On Saturday I was sick and tired of studying, so I turned on the TV for what I thought would be a minute or two. I turned on The Discovery Health Channel, a good way for a med student to waste time with out feeling COMPLETELY unproductive.
First Dr. G the Medical Examiner was on. (Love Dr. G). The first autopsy was of a child that may or may not have died of SIDS. Great! A mystery! And SIDS was covered in the pediatric disease chapter I read last week. I guess I can keep watching. Then the second guy died in his sleep. The autopsy revealed he had some liver issues and in fact it looked to me like a nutmeg liver, and I just so happened to have Robbins open to a page with a picture of a nutmeg liver. This is fantastic! Then Mystery Diagnosis came on and I was about to turn off the TV but I didn’t do it quick enough and happened to see that the first case was of a boy with a “rash” all over his body. But I thought the rash looked more like petechiae or maybe purpura and thought maybe this is a vascular or bleeding issue. And isn’t that great since we just covered hemostasis in Medicine and are about to cover hematopathology in Path. I better keep watching so it will allow me to put it all in context, right? Two or so hours later the television was still on and I had read one page of my text book (which isn’t actually all that far behind my standard five page per hour pace).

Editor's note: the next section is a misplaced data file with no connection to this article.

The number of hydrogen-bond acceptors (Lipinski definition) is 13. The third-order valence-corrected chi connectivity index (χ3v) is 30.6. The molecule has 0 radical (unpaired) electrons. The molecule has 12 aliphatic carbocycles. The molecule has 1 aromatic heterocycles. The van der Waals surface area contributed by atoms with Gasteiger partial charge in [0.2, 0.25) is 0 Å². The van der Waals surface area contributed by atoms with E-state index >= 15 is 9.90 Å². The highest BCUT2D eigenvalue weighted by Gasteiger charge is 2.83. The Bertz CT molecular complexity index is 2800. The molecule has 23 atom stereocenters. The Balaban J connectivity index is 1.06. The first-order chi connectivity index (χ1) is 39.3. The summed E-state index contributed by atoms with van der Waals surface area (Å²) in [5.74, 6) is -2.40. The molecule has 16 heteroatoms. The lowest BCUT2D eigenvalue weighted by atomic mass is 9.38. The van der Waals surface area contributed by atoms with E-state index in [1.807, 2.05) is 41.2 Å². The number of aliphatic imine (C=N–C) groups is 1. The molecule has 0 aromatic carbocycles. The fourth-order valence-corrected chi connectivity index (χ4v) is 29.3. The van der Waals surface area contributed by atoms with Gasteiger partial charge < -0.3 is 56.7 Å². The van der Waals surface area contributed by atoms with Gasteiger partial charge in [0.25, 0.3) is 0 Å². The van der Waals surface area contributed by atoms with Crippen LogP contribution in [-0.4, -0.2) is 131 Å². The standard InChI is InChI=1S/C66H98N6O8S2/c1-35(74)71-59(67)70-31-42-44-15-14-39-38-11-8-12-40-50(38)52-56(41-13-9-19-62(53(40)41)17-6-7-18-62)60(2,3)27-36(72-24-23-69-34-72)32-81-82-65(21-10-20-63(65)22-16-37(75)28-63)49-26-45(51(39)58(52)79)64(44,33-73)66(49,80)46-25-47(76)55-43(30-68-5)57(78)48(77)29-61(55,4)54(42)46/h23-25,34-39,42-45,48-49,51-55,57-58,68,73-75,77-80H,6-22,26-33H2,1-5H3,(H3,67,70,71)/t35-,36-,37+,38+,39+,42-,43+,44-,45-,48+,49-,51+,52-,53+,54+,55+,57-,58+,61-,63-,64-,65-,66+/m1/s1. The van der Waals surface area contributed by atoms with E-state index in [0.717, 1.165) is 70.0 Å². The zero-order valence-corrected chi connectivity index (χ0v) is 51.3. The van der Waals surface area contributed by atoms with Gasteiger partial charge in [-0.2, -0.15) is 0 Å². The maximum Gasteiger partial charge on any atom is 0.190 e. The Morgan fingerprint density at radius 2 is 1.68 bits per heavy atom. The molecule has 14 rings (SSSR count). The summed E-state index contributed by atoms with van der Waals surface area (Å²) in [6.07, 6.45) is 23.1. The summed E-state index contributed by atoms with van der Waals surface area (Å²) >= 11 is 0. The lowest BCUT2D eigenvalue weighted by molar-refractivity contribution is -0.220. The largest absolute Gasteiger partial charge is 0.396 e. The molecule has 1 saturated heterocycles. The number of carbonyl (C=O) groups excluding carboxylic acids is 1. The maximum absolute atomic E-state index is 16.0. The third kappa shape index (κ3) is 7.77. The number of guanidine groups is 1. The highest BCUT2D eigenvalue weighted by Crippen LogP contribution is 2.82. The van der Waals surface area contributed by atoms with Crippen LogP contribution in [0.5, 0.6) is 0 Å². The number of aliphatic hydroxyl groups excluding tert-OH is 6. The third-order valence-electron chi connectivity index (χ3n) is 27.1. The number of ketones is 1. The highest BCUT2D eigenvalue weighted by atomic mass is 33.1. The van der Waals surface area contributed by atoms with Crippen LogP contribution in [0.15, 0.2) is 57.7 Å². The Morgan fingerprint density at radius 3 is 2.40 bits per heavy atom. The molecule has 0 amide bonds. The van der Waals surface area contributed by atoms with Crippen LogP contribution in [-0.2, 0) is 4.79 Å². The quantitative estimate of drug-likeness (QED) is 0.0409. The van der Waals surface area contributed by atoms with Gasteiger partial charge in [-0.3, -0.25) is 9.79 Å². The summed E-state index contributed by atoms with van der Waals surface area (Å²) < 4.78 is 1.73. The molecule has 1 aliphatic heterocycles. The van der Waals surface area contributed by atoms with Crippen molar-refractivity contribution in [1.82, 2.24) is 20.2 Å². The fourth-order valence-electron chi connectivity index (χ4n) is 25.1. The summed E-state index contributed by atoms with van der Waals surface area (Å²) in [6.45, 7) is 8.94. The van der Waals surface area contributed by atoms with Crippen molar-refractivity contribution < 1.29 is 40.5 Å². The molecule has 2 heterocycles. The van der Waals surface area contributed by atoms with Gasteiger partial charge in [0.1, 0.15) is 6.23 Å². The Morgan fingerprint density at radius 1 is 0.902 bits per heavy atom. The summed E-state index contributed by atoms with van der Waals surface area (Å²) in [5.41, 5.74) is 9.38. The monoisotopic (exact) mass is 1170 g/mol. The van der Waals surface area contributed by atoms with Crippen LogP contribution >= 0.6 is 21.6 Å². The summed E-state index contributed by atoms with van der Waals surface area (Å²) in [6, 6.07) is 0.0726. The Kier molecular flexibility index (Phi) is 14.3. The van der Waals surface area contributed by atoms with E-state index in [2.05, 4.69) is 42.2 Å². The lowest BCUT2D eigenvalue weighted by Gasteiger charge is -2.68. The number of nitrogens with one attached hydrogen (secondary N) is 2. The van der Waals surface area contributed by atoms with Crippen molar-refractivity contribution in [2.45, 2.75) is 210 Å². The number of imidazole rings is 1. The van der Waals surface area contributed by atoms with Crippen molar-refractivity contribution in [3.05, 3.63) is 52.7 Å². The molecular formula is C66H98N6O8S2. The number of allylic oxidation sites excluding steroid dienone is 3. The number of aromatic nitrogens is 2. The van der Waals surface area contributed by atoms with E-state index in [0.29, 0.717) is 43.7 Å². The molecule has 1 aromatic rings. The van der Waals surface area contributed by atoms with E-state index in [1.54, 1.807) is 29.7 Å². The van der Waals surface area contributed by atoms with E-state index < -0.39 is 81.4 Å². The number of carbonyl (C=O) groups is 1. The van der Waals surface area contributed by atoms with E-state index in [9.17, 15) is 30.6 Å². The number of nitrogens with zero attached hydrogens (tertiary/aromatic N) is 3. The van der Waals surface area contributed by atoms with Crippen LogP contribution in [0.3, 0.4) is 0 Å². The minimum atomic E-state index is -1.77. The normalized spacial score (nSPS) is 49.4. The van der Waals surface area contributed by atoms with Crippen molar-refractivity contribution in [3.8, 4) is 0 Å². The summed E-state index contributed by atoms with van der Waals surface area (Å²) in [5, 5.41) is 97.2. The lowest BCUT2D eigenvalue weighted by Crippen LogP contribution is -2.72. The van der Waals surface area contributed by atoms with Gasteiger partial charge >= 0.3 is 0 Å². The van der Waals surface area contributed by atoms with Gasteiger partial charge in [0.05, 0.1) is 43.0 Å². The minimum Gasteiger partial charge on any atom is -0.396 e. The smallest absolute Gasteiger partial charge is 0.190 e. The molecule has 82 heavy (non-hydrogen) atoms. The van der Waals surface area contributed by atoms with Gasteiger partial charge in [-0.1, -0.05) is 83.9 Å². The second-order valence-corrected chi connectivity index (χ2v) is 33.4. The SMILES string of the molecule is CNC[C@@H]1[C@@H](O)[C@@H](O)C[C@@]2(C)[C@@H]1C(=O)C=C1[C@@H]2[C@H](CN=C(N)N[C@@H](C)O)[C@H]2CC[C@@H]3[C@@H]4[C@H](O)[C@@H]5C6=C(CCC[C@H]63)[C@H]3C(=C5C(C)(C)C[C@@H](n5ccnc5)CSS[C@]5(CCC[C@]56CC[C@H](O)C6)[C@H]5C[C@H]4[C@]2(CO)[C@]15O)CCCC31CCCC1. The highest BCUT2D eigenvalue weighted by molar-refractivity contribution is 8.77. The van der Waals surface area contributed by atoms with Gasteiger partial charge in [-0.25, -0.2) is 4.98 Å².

The discovery health channel is addictive.
And while yes, the reason I couldn’t turn off the TV is because I’m lazy and undisciplined, it is also because mystery diagnoses are so interesting… it’s an aspect of medicine that I think many of us who are involved in medicine both love (because it’s a puzzle we can use our brains to solve) and hate (because it’s a puzzle we can’t solve). Occasionally either my mom or H-Dawg will cut the diagnosis section out of the Times Magazine for me to read at some point during the week. However, since they are taking an extremely extended weekend in the northeast, I will do the honors: Diagnosis: The Strep Throat That Wasn’t.